Friday 30 August 2019

Adult Caddisflies at Lower Winskill

I set up the Craven Conservation Group moth trap at Lower Winskill Farm so that we could have an activity looking at moths on 28-30 August. And of course Caddis.

I hope Sharron Flint  will be able to identify them for me..

Caddis have long antennae.. I wonder if I really need to photograph all the antenna for the sake of identfication.

I had said to Sharron 

"We are Moth Trapping at Lower Winskill. We won't get many Caddis because there is no stream there" She just looked at me. !!  (with an expression "You don't know how wrong you are)

OK. Above is Caddis no 1. Three more to come. and that does not count the 6+ that got away

Caddis number 2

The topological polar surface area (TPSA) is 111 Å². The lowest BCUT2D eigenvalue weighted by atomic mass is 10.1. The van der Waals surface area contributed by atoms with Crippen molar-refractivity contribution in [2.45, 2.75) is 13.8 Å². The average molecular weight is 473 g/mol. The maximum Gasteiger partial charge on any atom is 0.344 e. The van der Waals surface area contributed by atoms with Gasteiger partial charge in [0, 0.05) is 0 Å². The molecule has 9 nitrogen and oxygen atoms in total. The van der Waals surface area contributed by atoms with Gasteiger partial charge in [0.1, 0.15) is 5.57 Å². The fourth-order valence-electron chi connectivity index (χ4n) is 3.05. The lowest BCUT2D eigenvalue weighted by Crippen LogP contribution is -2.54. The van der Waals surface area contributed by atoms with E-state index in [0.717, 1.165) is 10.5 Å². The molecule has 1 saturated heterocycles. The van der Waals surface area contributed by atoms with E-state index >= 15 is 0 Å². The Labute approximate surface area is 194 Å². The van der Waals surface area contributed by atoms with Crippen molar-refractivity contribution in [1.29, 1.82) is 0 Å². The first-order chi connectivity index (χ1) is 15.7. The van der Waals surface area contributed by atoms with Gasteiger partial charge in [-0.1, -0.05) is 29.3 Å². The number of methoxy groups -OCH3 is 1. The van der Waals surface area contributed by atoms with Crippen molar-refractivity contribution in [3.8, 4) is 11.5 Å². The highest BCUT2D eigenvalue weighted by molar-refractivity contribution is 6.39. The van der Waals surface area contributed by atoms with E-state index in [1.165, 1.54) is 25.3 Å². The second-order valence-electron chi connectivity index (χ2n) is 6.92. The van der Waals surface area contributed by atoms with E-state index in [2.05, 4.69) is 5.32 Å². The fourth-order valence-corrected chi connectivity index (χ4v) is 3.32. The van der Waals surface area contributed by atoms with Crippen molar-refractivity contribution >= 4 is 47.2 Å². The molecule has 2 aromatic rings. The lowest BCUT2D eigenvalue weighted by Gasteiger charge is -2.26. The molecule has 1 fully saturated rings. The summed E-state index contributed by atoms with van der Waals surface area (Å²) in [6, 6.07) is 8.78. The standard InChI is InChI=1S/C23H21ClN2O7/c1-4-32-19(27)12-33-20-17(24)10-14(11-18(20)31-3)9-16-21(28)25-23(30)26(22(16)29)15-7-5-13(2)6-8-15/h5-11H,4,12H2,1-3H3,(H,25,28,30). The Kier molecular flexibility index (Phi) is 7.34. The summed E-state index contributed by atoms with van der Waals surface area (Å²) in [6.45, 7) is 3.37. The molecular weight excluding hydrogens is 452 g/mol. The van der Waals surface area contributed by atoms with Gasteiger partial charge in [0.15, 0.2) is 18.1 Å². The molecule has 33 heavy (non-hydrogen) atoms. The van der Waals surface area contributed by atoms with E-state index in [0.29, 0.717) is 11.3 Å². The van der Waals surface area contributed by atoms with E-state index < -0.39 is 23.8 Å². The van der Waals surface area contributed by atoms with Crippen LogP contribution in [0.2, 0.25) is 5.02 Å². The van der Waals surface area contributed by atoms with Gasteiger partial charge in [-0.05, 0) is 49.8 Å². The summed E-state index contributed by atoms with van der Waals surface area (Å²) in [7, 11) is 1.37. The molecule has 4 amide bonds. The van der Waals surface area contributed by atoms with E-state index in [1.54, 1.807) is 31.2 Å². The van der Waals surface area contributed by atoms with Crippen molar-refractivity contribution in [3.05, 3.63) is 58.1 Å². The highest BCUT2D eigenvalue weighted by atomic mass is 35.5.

This turned out to be the same as:
Caddis number 4
Ah, all the remaining three on the Wednesday and the one I caught on the Thursday seem to be the same.

When I sent the picture to Sharon she said
"You have Potamophylax sp there Judith. We have 3 sp in UK. Large Cinnamon Sedge! P.cingulatus, P.latipennis and P.rotundipennis. Need separation based on genitalia. At least we can get a genus from the wing pattern. Family, Limnephilidae."
and "Did you keep any voucher specimens?"

It was so windy on the last evening we might not find anything.. We'll see.

On the Friday morning I caught just one.

I think this one is Limnephilus lunatus

with the half/crescent moon "cut" into its end wing

Monday 19 August 2019

Eco Explorers 2: 28-30 Aug. Book Now!

Fun for all!! See pictures of last months Eco Explorers Activities

See pictures of Eco Explorers 1 that met at the end of July:

Please encourage your friends to book. The more people we know are coming the more different workshop sessions we can organise.
We are grateful to friends in Craven Conservation Group who are helping run some of the workshops

and to Stories in Stone /Yorkshire Dales Millennium Trust and to the Settle Rotary Club for financial support towards running the event.